Unipublic unveiled the route of the 2021 Vuelta a España, which will take place from August 14 to September 5. The first eight kilometers, out of the total 3336.1 kilometers that make up the the 76th edition of La Vuelta will be an individual time trial within the city of Burgos.
The route will revolve around its cathedral, the locality’s most emblematic monument, which celebrates the 8th centenary of its construction in 2021. The two following stages will be held within the Province of Burgos, with a finale in the district of La Gamonal and another at Picón Blanco, the first unprecedented high-altitude finale of this year’s race.
The peloton will travel towards the peninsula’s East, with stops in the provinces of Soria, Guadalajara, Cuenca, Albacete, Valenciaand Alicante – The latter leading to the discovery of a new climb: the Balcón de Alicante. Heading further South, La Vuelta will hold a finish-line in the Region of Murcia, marking the end of the first week of competing at the renowned Alto de Velefique, in Almería.
Following the first rest day, the race will resume at Roquetas de Mar and will slowly travel through the Andalusian territory. The provinces of Málaga, Jaén and Córdoba will watch the peloton ride past before returning to Extremadura for the first time since 2013.
The provinces of Badajoz and Cáceres will host two departures and two finish-lines in 2021. Pico Villuercas is an extremely tough unprecedented climb that stands out for its spectacular nature. Just before the next rest day, Avila will mark the end of the second week with a finish-line at the historic town of El Barraco, the birthplace of some of the best Spanish cyclists in history.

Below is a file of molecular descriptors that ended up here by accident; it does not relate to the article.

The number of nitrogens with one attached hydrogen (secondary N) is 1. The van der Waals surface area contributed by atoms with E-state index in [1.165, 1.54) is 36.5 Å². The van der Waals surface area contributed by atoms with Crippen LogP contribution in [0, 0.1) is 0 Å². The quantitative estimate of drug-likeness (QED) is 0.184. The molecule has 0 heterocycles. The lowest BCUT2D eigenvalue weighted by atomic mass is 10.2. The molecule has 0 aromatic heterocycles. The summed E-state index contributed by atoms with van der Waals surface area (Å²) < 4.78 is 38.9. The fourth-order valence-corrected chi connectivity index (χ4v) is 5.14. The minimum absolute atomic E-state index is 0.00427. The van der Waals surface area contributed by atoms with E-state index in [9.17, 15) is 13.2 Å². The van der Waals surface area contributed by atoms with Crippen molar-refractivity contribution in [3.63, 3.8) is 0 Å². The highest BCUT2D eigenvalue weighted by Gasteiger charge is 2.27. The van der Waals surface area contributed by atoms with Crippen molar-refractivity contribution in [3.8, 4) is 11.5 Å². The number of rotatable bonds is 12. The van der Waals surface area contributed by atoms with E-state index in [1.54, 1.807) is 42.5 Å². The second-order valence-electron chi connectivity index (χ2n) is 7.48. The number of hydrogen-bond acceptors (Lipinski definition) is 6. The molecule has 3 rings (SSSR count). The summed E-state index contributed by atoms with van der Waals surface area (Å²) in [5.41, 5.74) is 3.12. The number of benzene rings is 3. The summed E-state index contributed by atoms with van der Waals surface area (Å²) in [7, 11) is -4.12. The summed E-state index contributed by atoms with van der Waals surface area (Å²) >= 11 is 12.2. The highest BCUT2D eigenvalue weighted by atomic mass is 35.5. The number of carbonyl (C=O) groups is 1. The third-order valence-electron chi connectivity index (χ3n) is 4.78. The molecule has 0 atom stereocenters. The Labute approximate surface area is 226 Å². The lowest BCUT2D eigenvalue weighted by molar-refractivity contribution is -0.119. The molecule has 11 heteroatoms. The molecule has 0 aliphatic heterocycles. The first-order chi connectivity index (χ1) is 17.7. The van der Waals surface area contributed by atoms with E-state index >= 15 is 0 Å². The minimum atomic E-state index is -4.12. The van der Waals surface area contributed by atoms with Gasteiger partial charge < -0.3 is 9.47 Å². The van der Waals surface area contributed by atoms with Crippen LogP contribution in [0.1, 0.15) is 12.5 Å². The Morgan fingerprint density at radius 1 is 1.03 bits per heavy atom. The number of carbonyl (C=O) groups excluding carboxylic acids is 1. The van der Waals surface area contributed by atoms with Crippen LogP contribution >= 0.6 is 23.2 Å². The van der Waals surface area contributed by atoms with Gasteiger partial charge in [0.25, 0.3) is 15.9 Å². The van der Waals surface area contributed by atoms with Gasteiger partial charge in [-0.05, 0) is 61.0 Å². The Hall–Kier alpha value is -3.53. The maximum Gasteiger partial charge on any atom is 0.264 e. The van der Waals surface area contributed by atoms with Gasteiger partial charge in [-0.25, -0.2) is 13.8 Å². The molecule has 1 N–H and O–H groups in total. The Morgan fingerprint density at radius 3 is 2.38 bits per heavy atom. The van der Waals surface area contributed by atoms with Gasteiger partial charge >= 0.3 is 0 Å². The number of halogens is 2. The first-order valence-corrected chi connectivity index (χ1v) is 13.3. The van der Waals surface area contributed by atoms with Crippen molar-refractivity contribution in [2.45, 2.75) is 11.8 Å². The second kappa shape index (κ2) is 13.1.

The riders will recover their strength before the final stretch of the race that promises to thrill spectators. Cantabria will hold a stage entirely within the autonomous community, before giving way to the Lagos de Covadonga climb. The Principality of Asturias seeks to become the judge of this year’s Spanish Grand Tour, by linking the mythical climb with a stage that will face a brand-new mountain pass expected to go down in history: the Altu d’El Gamoniteiru. Galicia will resume the race with a finish-line in Monforte de Lemos and a stage held entirely within the Province of Pontevedra that will delight Classics specialists.
A Coruña, not Madrid, will be the province chosen to host the final stage of the race. Taking into account the Jacobean year, and the fact that the 2021 edition is “La Vuelta de las Catedrales”, the organization has prepared a final time trial with a finale in Santiago de Compostela and a departure from Padrón. This will ring a bell with 90s cycling fans as a very similar stage took place in the 1993 race, which was the deciding factor behind Tony Rominger’s victory.
A VUELTA ENTIRELY WITHIN SPAIN
“The world is going through a very tough time right now, and this is being particularly felt in our country. For this reason, we wished to design a different kind of race. It is an ambitious Vuelta, that will cover many kilometers, but will stay only within Spain. We want to showcase our country: its beauty and its potential as a tourism world leader. We will be present in many territories, with a huge variety of terrains and unprecedented locations, while also visiting some of the country’s largest tourist centres. This is our way of entertaining people and of promoting tourism as we await a gradual return to normality”, expressed Javier Guillén, General Director of La Vuelta.
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